Interesting Marlborough: the Pioneer Block wines from Saint Clair

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Back in 1978, in the early days of Marlborough, Neal and Judy Ibbotson planted grapes, and began supplying Montana. Fast forward 16 years and they decided to launch their own winery, Saint Clair, which they began in 1994. The enlisted Matt Thomson to help with winemaking, and he remained consultant winemaker until last year.

Saint Clair became famous for their highly aromatic style of Sauvignon Blanc. The aromatics come largely from a group of volatile sulfur compounds called polyfunctional thiols, and the Saint Clair wines have very high levels. This is partly due to the location of their vineyards, which are largely from the lower Wairau around Dillons Point. This area, closer to the coast, has richer soils, producing dense canopies and Sauvignon Blanc grapes with typically high levels of polyfunctional thiol precursors. Aside from the aromatic Sauvignons, the real draw is the single-site series of wines under the Pioneer Block label. These are made in relatively small quantities and display distinct site-derived characters.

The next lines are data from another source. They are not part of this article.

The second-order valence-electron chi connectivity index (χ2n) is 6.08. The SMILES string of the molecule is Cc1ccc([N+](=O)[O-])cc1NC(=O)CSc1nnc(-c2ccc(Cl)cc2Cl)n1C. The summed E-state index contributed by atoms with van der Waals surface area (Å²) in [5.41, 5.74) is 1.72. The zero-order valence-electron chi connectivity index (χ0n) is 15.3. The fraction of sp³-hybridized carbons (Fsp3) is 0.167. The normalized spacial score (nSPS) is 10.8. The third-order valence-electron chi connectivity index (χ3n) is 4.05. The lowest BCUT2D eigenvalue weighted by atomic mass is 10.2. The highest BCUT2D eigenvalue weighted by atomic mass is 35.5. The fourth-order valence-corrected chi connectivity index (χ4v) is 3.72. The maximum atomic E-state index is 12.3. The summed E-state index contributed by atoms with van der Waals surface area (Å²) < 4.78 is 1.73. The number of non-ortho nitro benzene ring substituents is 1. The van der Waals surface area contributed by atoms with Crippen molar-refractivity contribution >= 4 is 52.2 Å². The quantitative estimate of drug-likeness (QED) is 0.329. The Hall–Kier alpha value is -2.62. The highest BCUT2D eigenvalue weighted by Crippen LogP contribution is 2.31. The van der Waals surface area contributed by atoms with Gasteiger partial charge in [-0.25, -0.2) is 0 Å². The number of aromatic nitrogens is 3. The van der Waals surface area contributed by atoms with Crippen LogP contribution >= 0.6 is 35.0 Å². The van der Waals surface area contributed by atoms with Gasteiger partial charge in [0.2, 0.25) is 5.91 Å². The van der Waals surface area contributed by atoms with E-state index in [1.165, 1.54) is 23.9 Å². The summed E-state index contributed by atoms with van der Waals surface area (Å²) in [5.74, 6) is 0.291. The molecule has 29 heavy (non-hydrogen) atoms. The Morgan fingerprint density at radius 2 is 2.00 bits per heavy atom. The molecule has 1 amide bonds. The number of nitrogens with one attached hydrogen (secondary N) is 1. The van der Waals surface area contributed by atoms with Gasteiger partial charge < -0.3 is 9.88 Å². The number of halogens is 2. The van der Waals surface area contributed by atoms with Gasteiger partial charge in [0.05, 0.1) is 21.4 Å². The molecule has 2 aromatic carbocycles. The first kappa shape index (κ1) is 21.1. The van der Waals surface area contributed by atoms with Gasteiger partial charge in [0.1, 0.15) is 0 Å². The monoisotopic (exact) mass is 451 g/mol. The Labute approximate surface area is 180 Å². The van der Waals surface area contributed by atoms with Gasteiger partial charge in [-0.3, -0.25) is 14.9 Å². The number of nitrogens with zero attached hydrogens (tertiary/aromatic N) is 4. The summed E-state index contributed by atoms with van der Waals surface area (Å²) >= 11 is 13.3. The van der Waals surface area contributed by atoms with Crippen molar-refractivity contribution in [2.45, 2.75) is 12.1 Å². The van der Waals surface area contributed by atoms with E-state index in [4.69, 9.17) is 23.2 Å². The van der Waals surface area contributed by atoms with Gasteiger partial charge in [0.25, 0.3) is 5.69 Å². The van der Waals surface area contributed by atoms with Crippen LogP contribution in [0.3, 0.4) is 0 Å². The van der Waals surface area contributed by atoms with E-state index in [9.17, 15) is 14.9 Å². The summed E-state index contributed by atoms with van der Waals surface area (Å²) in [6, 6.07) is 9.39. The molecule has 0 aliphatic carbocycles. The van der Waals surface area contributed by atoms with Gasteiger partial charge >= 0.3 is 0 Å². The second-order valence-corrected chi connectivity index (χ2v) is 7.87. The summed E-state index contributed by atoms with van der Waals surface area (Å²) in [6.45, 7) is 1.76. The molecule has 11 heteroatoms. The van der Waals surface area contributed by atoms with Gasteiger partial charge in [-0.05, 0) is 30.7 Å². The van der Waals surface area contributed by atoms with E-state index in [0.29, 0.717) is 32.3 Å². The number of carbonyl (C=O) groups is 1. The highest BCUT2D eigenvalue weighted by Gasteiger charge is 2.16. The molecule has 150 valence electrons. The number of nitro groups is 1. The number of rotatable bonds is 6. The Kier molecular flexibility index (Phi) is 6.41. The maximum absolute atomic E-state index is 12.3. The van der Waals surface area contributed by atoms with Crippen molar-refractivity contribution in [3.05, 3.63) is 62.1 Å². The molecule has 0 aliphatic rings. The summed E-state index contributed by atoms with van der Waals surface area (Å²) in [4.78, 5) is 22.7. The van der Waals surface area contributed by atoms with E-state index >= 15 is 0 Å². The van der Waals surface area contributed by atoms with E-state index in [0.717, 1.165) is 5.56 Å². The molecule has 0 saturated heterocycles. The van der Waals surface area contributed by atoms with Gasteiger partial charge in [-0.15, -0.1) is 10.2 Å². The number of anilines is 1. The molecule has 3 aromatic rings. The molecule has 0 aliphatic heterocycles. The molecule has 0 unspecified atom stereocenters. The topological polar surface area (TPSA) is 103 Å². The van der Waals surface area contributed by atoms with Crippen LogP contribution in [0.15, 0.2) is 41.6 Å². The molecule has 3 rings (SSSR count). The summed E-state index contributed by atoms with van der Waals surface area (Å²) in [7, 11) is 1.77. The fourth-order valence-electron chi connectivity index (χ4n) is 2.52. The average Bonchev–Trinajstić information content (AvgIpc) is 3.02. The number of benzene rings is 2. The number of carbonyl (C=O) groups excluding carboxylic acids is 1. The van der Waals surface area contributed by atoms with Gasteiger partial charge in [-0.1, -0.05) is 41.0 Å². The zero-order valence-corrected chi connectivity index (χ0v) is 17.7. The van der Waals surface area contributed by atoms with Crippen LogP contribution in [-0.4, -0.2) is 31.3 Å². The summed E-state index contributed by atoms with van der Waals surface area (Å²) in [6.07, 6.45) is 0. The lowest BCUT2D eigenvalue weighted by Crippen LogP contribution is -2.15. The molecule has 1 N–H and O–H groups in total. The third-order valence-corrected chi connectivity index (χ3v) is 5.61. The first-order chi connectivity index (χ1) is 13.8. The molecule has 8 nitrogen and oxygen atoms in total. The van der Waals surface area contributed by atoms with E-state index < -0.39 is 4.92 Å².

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These days Saint Clair put a significant volume of wine through their impressive winery in the Riverlands estate, which is where much of the Marlborough region’s wine is made. They have a fleet of presses which are filled automatically by a system of pipes once the machine harvested fruit comes in: there’s a control gantry from where operations can be supervised, and it saves an awful lot of work manually filling and emptying the presses. There’s also a separate press area for the hand picked fruit.

Production is 90% white (of which most is Sauvignon Blanc) and 10% red (mostly Pinot Noir, although there’s also a vineyard that they’ve bought in Hawke’s Bay which supplies Merlot and Malbec).

Everything is kept separate in the winery, which means a lot of work at blending time, but this is necessary so that the growers (they rely on them for half their fruit needs) can get adequately rewarded for the quality of what they supply. For example, after harvest there will be some 130 different batches of Sauvignon, which are all tasted blind. Decisions about which might end up as the high-end Pioneer Block wines are then made, and interestingly it’s pretty common for all the top wines to come from around Dillons Point, where the soils seem to be suited to making these big aromatic styles. I tried through some of the Pioneer and Reserve wines. 2017 was a tricky vintage and you can taste this in some of the Sauvignons. But the Pinots, from 2016, were quite lovely and all very different. 

Saint Clair Dawn 2013 Marlborough, New Zealand